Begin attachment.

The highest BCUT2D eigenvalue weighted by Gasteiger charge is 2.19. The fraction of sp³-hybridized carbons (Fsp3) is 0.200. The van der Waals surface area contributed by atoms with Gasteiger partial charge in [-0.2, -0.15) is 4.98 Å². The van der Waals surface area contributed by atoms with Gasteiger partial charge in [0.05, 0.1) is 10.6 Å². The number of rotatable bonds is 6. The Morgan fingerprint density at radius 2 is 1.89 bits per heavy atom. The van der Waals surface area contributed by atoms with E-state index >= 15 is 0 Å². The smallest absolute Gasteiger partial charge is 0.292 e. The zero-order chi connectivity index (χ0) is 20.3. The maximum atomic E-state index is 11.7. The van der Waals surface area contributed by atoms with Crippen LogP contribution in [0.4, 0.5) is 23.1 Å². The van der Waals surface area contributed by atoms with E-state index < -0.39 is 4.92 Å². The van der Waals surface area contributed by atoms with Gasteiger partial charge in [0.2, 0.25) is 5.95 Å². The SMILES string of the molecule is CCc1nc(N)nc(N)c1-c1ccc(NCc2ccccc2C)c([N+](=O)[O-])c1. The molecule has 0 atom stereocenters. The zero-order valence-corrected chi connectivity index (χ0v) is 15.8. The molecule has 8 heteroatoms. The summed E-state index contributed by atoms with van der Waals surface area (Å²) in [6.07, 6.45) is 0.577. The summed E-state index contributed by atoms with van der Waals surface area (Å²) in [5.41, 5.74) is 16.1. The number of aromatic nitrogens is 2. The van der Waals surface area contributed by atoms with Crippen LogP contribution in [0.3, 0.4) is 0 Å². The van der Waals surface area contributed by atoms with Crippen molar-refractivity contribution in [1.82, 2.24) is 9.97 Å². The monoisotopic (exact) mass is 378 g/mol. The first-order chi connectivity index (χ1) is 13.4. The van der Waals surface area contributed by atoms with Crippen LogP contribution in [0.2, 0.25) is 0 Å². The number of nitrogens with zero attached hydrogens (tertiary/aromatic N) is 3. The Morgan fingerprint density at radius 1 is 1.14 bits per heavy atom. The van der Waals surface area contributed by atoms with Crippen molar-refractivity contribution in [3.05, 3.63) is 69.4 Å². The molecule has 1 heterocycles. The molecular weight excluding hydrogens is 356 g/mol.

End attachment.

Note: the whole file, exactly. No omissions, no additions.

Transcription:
The highest BCUT2D eigenvalue weighted by Gasteiger charge is 2.19. The fraction of sp³-hybridized carbons (Fsp3) is 0.200. The van der Waals surface area contributed by atoms with Gasteiger partial charge in [-0.2, -0.15) is 4.98 Å². The van der Waals surface area contributed by atoms with Gasteiger partial charge in [0.05, 0.1) is 10.6 Å². The number of rotatable bonds is 6. The Morgan fingerprint density at radius 2 is 1.89 bits per heavy atom. The van der Waals surface area contributed by atoms with E-state index >= 15 is 0 Å². The smallest absolute Gasteiger partial charge is 0.292 e. The zero-order chi connectivity index (χ0) is 20.3. The maximum atomic E-state index is 11.7. The van der Waals surface area contributed by atoms with Crippen LogP contribution in [0.4, 0.5) is 23.1 Å². The van der Waals surface area contributed by atoms with E-state index < -0.39 is 4.92 Å². The van der Waals surface area contributed by atoms with Gasteiger partial charge in [0.2, 0.25) is 5.95 Å². The SMILES string of the molecule is CCc1nc(N)nc(N)c1-c1ccc(NCc2ccccc2C)c([N+](=O)[O-])c1. The molecule has 0 atom stereocenters. The zero-order valence-corrected chi connectivity index (χ0v) is 15.8. The molecule has 8 heteroatoms. The summed E-state index contributed by atoms with van der Waals surface area (Å²) in [6.07, 6.45) is 0.577. The summed E-state index contributed by atoms with van der Waals surface area (Å²) in [5.41, 5.74) is 16.1. The number of aromatic nitrogens is 2. The van der Waals surface area contributed by atoms with Crippen LogP contribution in [0.3, 0.4) is 0 Å². The van der Waals surface area contributed by atoms with Crippen molar-refractivity contribution in [1.82, 2.24) is 9.97 Å². The monoisotopic (exact) mass is 378 g/mol. The first-order chi connectivity index (χ1) is 13.4. The van der Waals surface area contributed by atoms with Crippen LogP contribution in [0.2, 0.25) is 0 Å². The number of nitrogens with zero attached hydrogens (tertiary/aromatic N) is 3. The Morgan fingerprint density at radius 1 is 1.14 bits per heavy atom. The van der Waals surface area contributed by atoms with Crippen molar-refractivity contribution in [3.05, 3.63) is 69.4 Å². The molecule has 1 heterocycles. The molecular weight excluding hydrogens is 356 g/mol.